Donning her white lab coat, Miss Virginia contestant Camille Schrier captivated the audience, and it turns out, millions across the nation and around the world with an explosive and colorful chemistry demonstration during the talent portion of the competition. A short time later, she was crowned Miss Virginia 2019 and next month, will compete in the Miss America 2020 Pageant.
When she first entered the Miss Virginia Pageant, her Mom asked what she planned to do for her talent. Camille thought for a minute. She didn’t sing or dance or perform any special tricks. She says those are all amazing talents to have, but just not abilities she possessed. What to do? She quickly landed on something that she discovered was her passion in the 8th grade. Science. A decade later, and with two degrees in biochemistry and systems biology from Virginia Tech University, she would perform a science experiment.
If you ask Camille, she’ll tell you her days experimenting with science really began in the kitchen as a young child. She loved to cook and bake, which she says is essentially a big chemistry experiment. She especially like working with yeast to make dough, which may explain why she made elephant toothpaste for her experiment on stage. Yeast is one of key catalysts used to break hydrogen peroxide down into water and oxygen, which are then mixed with soap to create the exploding foam.
Another reason for choosing the elephant toothpaste was to captivate the interest of young people in STEM, and especially girls. It’s one of the central themes she has emphasized as Miss Virginia. Camille is in the middle of visiting 72 schools across the State of Virginia, to promote STEM with students. She also is taking time to counsel kids on the important issue of drug safety. As someone pursuing her doctorate in pharmacy, this is another topic she is very passionate about making a difference.
“When we first heard of Camille’s story, we felt an instant STEM connection,” said Fiona Ginty, Technology Manager, Biosciences, at GE Research. “Through programs like Project Inspire, the GE Girls Club, and our annual Science Day for 4th graders, we share Camille’s passion and commitment to promoting STEM. We reached out on Twitter to congratulate her on becoming Miss Virginia and invited her to come see our labs in Niskayuna. We were thrilled when she said yes!”
Camille visited GE Research this week for a tour of GE’s labs and to participate in two STEM activities managed by GE volunteers locally. Ginty said, “The visit went beyond our highest hopes. We not only had an opportunity to show her around the campus, she took time to meet with the students involved with our GE Girls Club and Project Inspire program.” To read more about her visit, see Camille's Facebook post.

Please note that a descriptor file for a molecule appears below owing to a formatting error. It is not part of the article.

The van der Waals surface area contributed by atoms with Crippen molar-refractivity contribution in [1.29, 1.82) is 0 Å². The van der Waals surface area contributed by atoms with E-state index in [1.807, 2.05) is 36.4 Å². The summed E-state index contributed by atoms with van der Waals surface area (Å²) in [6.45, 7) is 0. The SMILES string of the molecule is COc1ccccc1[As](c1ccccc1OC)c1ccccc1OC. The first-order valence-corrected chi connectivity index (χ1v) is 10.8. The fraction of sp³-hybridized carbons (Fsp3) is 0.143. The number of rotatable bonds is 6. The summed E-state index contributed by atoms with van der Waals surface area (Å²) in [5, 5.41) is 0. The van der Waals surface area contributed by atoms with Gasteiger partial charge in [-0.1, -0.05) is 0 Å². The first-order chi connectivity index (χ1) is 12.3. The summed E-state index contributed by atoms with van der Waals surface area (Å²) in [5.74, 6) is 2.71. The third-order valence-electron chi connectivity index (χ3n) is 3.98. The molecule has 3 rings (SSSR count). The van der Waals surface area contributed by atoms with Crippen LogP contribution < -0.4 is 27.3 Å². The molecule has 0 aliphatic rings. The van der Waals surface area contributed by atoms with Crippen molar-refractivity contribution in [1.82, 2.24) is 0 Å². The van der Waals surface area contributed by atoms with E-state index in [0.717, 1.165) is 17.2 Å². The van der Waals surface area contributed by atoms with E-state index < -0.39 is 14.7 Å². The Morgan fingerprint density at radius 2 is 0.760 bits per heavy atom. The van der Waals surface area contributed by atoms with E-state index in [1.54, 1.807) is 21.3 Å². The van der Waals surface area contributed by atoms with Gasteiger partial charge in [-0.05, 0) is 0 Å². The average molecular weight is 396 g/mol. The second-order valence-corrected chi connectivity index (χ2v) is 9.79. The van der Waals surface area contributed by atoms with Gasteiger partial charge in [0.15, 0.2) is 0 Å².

Yesterday I had the incredible opportunity to spend my day at the GE Global Research Center in Niskayuna, New York. GE...Posted by Miss Virginia Camille Schrier on Tuesday, November 19, 2019
Camille visited with a dozen girls who are involved in the GE Girls Club for an afterschool meeting at Schenectady High School. She spent time sharing her story and listening to the girls share their own stories as well. Many members of the Club are alumni of the GE Girls Inc. Summer camp that GE hosts with RPI each summer for girls entering the 8th grade. In fact, it was because so many wanted to continue their STEM experience that GE decided to form the GE Girls Club. The Club, which includes middle school and high school students from the Schenectady and Troy school districts, meet once a month.
Following the afterschool meeting with the GE Girls Club, Camille delivered the keynote address to our 14 high school students from Schenectady High School who completed the fall Project Inspire program. Inspire is a science and technology enrichment program hosted by a group of volunteer scientists at GE Research to expose intercity students to exciting cutting-edge technology that may inspire them to pursue a career in science or technology. The program is made up of three elements: technical concepts, non-technical concepts (communication skills), and a scientist mentor. During the 9- week program, students learn about natural sciences, engineering and computer science. The program just completed its 11th year.
Jeannette Roberts, a lead scientist in the Biosciences group at GE Research who leads the program said, “The stars must have been aligned on the timing. When we learned Camille would be visiting on Monday, November 18th, we realized that was the same day we would be holding the graduation ceremony for this year’s Inspire class. We were thrilled when Camille agreed to be our keynote speaker. It made for an experience that I and most importantly, our 2019 Inspire class, will not forget.”
Ginty concluded, “When people think of pageants, it’s easy to fall back on the stereotypical view of them being a beauty contest. But as Camille noted a few times during visit, that’s not at all what pageants like Miss Virginia or Miss America are like today. Putting on her lab coat, she has brought STEM to pageantry and pageantry to STEM.”